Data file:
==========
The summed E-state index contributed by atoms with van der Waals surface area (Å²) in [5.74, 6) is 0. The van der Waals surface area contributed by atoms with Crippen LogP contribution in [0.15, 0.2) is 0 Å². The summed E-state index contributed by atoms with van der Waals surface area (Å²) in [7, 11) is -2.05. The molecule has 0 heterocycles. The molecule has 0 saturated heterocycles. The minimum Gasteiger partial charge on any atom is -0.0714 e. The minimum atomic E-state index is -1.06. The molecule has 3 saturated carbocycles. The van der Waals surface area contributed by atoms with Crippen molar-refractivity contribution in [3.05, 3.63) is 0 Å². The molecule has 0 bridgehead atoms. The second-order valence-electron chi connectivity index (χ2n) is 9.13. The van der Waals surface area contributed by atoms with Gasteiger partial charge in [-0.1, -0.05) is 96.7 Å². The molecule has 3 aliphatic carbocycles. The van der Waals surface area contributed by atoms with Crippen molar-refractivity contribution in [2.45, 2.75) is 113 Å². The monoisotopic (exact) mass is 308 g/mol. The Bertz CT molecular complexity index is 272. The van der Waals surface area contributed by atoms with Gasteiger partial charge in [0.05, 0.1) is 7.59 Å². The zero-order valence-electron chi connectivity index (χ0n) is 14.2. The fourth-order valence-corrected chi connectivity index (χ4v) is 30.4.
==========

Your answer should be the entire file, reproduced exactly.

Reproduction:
The summed E-state index contributed by atoms with van der Waals surface area (Å²) in [5.74, 6) is 0. The van der Waals surface area contributed by atoms with Crippen LogP contribution in [0.15, 0.2) is 0 Å². The summed E-state index contributed by atoms with van der Waals surface area (Å²) in [7, 11) is -2.05. The molecule has 0 heterocycles. The molecule has 0 saturated heterocycles. The minimum Gasteiger partial charge on any atom is -0.0714 e. The minimum atomic E-state index is -1.06. The molecule has 3 saturated carbocycles. The van der Waals surface area contributed by atoms with Crippen molar-refractivity contribution in [3.05, 3.63) is 0 Å². The molecule has 0 bridgehead atoms. The second-order valence-electron chi connectivity index (χ2n) is 9.13. The van der Waals surface area contributed by atoms with Gasteiger partial charge in [-0.1, -0.05) is 96.7 Å². The molecule has 3 aliphatic carbocycles. The van der Waals surface area contributed by atoms with Crippen molar-refractivity contribution in [2.45, 2.75) is 113 Å². The monoisotopic (exact) mass is 308 g/mol. The Bertz CT molecular complexity index is 272. The van der Waals surface area contributed by atoms with Gasteiger partial charge in [0.05, 0.1) is 7.59 Å². The zero-order valence-electron chi connectivity index (χ0n) is 14.2. The fourth-order valence-corrected chi connectivity index (χ4v) is 30.4.